Monday, February 14, 2011

Book review: "A Brilliant Darkness" by João Magueijo

A Brilliant Darkness
The Extraordinary Life and Mysterious Disappearance of Ettore Majorana, the Troubled Genius of the Nuclear Age

João Magueijo
Basic Books (November 24, 2009)

The Italian theoretical physicist Ettore Majorana disappeared in 1938 at the age of 31. The reason for his disappearance and what happened afterwards were never clarified. His fate has inspired many books and movies, most of Italian origin, of which I haven't read or seen a single one. Thus, Magueijo's book was the first time I heard about the various theories of Majorana's disappearance, the leading ones being suicide, joining a monastery, or starting a new life in Argentina, due to depression, insanity, homosexuality or moral trouble with a research direction that Majorana might have understood earlier than everyone else would lead to the atomic bomb.
"... the [atomic] bomb, so much like a star in the sky, but so close to us that its brilliance amounted to darkness."

The more obscure theories feature various conspiracies, special forces, and/or aliens.

João's book, instead of listing all these theories, is a report on his following up on Majorana's fate. He has interviewed friends and relatives, seen the movies, read the books, visited the places. Woven together with his travels are explanations of the physics Majorana has been working on and the historical circumstances. The physics is explained on a level understandable without previous knowledge and covers atomic physics, β-decay, parity, chirality, neutrino-oscillation, (neutrinoless) double β-decay and the experiments behind all this. The reader is confronted with the difficulties scientific research had to cope with under Mussolini and Hitler, and gets to meet Majorana's contemporaries, among others Fermi, Heisenberg, Dirac and some radioactively contaminated fish.

João does not put forward his own theory or presents a solution to the mystery. Instead, he uses Majorana's life and unknown fate to get across some science and touch upon questions like the role of scientists in our societies, the clash between pragmatism and idealism, the ignorance of academics, the balance between competition and collaboration, and the influence of personal life on ones research. There's a lot in that book to make you think and João doesn't even attempt to think in your place.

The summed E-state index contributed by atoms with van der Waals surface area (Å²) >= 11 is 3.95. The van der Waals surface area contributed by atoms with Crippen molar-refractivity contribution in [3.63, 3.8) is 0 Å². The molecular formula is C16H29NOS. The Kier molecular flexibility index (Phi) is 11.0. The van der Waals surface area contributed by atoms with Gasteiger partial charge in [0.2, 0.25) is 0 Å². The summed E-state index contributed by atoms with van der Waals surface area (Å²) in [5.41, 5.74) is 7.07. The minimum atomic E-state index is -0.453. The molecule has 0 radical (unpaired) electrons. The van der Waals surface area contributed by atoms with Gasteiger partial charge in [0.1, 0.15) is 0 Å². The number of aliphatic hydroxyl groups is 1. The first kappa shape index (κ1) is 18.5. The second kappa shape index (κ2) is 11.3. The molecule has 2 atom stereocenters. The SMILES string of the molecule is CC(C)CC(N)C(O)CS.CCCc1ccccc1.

The book is well written in a light-hearted style despite the dark topic, and the main flavor is sarcasm. João, let me remind you, is the one who famously suggested in his first book that the "M" in M-theory stands for "masturbation." In his book on Majorana, string theory makes an appearance as as an example for "the fad of postulating thousands of unnecessary particles," and João doesn't hesitate to speak his mind on all and everybody: Fermi, so João writes, "did lack imagination," "when [Dirac] spoke the outcome was... logically crafted insanity," and Cambridge (UK) is "that ivory tower of lunacy." The book is also interspersed with paragraphs that seem to have gotten there by random association, my favorite one is:
"Saying that we live in an odd world is often an understatement. I once had a random conversation on a Toronto street that derailed into the most sublime insanity. After a few minutes of pleasant platitudes, my casual acquaintance, out of the blue, revealed that "they" had implanted radioactive isotopes in his testicles. Being high-minded, he refrained from ejaculating, lest he might contaminate the entire universe."
and later he describes meeting an old friend at a book fair in Buenos Aires, an event that doesn't have any apparent relevance to Majorana's story. There's more side-tracks of this sort. One might say the book is also a book about João. If you decide to read it, you'll either love or hate it, but either way you'll very likely finish reading it.

31 comments:

Steven Colyer said...

Hi Bee, you have a wonderful way with words and your book reviews are thus of the highest (objective) order. If I am 50/50 on reading a book, a review of your review helps tremendously in "pushing me off the fence" so to speak one way or the other.

Should you ever lose your day job which seems unlikely a second career is yours.

So in this regard, I was very 50/50 on the book. It doesn't seem like it teaches Topology (my current interest) so what is the point in reading it? :-) "Gossip" ain't my thing, but biography is (typical of men over 40).

Since it mentions Dirac, that's a plus in its favor with me as Dirac is my 3rd favorite scientist after the first two obvious ones: Einstein, then Newton (residents of Cambridge feel free to reverse that order). De Broglie a close 4th.

"M" is for WHAT did he say?! Perturbation?! Well, perhaps being a master perturbator has its place and time, but in Physics? I love fishing for ideas, and when I go actual fishing I have been called a Master Baiter on more than one occasion, because yes I can bait with the best of them. 24-inch lake trout, yum. :-)

I think "M" stands for "W" as in Witten upside down, as Ed has certainly turned Theoretical Physics upside down, wouldn't you say?